Stutz Bearcat | Classic Driver Market
The neighbors often worried that the Millers were poor, and sometimes made offers of charity. At times, to raise cash, Miller would sell "spare parts" to other Stutz. The Stutz Bearcat was a well-known American sports car of the pre and post World War One period. Essentially, the Bearcats were a shorter (" wheelbase vs. Not only had he amassed a large collection of Stutz cars which were S was freed from Miller's clutches as a rusted rolling chassis by.
The Bearcat continued the tradition of lightweight construction, potent engine, and superior performance. The vehicle utilized an 'underslung' design which allowed the vehicle to be constructed lower than most vehicles, sitting closer to the ground.
They were void of any unnecessary amenities, had no doors and only a small 'monocle' windscreen to protect the driver.
It weighed just pounds and rested on a inch wheelbase. There was usually seating for two and no top to protect the driver or passenger from the elements. In the Stutz Bearcats proved their potential by winning 25 out of the 30 races in which they were entered.
Pittwater Online News
Their slogan was 'The car that made good in one day'. This was a popular slogan and is still remembered by many even to this day.
The title was adorned on Harry C Stutz in when his driver, Gil Anderson, placed 11th at the Indianapolisan amazing accomplishment and one that immediately inspired sales.
The car had been built in just five weeks and was the first automobile to bear the name 'Stutz'. A disgruntled buyer of a Stutz complained to the Stutz Company that Mercer's were beating his car.
Meet The Millers
In response, the Stutz Company set out to be the coast-to-coast record. This broke the previous record. Baker went on to set distance records. Sales continued to climb.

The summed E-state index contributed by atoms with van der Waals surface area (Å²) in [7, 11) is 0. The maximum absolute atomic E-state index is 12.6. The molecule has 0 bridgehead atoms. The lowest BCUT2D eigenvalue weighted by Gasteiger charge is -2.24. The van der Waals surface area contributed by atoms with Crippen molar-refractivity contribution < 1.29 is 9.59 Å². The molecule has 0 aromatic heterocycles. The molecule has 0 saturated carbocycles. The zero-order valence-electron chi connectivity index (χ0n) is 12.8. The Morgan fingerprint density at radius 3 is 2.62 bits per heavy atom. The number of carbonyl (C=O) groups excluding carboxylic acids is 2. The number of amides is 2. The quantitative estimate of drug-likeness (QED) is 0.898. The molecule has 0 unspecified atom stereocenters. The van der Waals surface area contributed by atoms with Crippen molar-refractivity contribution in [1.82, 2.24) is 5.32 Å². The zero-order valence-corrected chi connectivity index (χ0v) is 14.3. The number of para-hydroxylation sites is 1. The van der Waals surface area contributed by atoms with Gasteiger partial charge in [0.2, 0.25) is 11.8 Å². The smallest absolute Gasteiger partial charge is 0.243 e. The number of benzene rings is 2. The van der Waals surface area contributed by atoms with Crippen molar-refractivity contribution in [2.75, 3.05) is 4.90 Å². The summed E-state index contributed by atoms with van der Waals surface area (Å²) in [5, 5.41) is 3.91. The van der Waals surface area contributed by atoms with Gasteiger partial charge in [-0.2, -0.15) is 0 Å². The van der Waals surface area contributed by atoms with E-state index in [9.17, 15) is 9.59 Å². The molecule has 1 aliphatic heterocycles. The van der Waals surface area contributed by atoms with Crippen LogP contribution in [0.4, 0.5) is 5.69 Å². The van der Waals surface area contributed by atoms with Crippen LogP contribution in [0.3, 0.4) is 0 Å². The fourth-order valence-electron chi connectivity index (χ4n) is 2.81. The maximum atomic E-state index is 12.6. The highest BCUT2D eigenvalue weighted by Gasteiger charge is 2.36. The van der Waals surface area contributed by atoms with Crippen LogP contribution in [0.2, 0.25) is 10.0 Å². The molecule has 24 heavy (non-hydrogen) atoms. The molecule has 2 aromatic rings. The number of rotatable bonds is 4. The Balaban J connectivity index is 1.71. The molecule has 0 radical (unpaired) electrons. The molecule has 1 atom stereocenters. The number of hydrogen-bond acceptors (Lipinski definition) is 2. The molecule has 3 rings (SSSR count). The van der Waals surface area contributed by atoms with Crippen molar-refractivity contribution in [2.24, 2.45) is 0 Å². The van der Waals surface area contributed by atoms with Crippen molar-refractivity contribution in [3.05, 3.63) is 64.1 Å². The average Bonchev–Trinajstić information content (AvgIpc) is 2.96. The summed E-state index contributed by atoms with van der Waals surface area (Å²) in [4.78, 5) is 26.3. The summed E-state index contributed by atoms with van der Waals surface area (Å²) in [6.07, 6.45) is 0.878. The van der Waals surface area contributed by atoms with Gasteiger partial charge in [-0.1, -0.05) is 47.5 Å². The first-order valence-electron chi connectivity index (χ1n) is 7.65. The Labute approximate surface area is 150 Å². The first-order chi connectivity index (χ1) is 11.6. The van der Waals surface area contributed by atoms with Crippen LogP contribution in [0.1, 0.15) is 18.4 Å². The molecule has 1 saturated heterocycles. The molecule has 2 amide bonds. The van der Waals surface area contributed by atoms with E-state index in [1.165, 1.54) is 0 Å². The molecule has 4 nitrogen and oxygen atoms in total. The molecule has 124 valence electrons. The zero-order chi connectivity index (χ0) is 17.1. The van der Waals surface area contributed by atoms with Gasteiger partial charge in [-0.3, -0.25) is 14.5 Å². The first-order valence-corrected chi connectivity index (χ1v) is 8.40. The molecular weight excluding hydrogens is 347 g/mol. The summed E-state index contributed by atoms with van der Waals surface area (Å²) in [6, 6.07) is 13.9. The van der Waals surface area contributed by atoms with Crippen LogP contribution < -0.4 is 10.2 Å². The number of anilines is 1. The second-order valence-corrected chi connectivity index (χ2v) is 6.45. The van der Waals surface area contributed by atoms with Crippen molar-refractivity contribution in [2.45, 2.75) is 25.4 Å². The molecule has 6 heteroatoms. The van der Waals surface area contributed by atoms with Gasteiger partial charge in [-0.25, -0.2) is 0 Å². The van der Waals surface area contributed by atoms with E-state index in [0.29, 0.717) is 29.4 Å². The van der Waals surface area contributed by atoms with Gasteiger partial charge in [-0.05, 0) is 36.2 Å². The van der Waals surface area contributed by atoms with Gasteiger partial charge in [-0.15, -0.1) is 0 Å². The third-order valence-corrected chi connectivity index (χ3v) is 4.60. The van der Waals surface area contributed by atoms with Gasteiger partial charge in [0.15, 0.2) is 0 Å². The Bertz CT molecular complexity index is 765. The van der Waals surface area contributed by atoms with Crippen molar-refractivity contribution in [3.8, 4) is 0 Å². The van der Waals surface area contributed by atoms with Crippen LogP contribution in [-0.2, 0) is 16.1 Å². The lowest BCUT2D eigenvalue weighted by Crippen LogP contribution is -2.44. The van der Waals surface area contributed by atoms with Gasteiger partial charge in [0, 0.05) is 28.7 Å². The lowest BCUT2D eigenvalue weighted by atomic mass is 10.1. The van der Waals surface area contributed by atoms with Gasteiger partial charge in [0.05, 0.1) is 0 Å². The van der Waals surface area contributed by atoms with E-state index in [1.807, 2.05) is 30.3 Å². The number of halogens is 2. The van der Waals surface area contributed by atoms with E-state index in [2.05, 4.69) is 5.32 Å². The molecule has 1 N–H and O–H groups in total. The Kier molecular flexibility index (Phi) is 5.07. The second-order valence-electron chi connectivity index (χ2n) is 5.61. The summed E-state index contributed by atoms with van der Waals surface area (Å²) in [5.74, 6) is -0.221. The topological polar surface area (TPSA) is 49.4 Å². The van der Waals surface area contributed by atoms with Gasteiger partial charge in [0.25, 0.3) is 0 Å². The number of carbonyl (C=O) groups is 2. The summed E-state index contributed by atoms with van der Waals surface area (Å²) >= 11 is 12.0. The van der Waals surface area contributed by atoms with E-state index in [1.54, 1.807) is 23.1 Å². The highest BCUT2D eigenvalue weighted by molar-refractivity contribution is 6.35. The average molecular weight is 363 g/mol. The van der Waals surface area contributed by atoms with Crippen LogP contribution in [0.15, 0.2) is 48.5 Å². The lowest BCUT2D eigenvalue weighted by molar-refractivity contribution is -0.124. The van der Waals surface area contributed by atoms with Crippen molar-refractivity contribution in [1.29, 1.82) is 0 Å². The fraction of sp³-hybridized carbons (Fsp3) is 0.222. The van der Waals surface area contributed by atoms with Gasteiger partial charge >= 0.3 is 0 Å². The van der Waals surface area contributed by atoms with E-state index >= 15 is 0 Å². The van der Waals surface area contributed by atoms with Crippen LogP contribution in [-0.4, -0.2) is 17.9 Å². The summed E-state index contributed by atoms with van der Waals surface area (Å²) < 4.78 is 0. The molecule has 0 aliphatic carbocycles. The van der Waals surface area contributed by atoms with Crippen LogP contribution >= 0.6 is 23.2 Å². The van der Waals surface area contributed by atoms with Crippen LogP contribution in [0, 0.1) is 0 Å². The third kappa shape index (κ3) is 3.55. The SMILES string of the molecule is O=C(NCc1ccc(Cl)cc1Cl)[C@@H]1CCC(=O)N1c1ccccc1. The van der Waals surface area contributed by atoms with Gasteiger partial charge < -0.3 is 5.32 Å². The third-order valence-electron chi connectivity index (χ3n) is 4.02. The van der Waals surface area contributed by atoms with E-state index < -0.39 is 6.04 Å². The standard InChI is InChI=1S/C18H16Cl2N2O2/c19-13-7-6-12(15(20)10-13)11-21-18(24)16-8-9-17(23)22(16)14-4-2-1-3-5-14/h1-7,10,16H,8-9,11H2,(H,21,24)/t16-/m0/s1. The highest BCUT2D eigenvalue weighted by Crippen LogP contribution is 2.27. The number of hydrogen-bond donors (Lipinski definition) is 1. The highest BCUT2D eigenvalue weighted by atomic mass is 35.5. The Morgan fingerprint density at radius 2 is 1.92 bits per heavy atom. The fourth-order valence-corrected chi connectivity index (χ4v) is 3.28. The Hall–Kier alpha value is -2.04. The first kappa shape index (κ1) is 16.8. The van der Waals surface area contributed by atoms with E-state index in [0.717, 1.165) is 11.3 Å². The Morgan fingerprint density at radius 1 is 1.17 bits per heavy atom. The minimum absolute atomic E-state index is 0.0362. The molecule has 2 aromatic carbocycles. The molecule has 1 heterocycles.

- Alexander Kennedy Miller
- 1918 Stutz Bearcat
- 1916 Stutz Bearcat
A Wall Street investor spear-headed by Allan A. Ryan bought controlling interest in Stutz.We're the Millers - Funny Cop Bribe - UNCENSORED
This allowed more capital and allowed Stutz to expand their manufacturing facilities. A 50hp four, the 6. It would be used up to when Stutz began to manufacture its own power units. There was also a 60hp six in Stutz's range for and the famous Bearcat model was available on both chassis. Stutz's most famous product, the legendary Bearcat was one of the first true sports cars, being stripped of all but the bare essentials and offering little in the way of weather protection or comfort.
In Stutz won 25 out of 30 competitions entered thanks to the Bearcat. Although produced in small numbers by American standards, the Bearcat's competition successes ensured that the company enjoyed a disproportionately high-profile reputation.
The Bearcat remained a fixture of the range until the end of the season when the installation of Frederick E Moskovics as company president marked a change of emphasis: The Bearcat of was not only powerful, its four cylinder sixteen valve engine with dual ignition displacing six litres, the car was stylish too, the fashionably minimal coachwork with step over sides and long flowing wings being later copied by so many other manufacturers.
Miller was a reclusive and eccentric Stutz enthusiast who lived near Vermont near the Canadian border. Not only had he amassed a large collection of Stutz cars which were languishing in barns on his estate but he had also reputedly acquired the remaining spares when the factory closed its doors in the s.
MEET THE MILLERS
Alec Miller was notoriously difficult, if not impossible to deal with but this car, Swas prised out of the collection in the s by the previous owner, well before the historic A. K Miller Stutz dispersal sale of 48 cars and related spares following his death. It was mechanically complete but with no salvageable body parts, although the front wing stays were re-used in the restoration.
A detailed search was undertaken to locate the required parts to rebuild the Bearcat. Instruments, including the 'rare-as-hens'-teeth' speedometer, were found at Hershey, the windscreen was located in Dallas, rear lamps were found in Paris, headlamps came from Colorado and the dynamo and fuel tank were eventually purchased at the Miller dispersal auction sale. Reassembly and restoration of the chassis was entrusted to Jim Duncan in Fife and master craftsman Michael Sharpe in Derbyshire built the coachwork to original Bearcat design.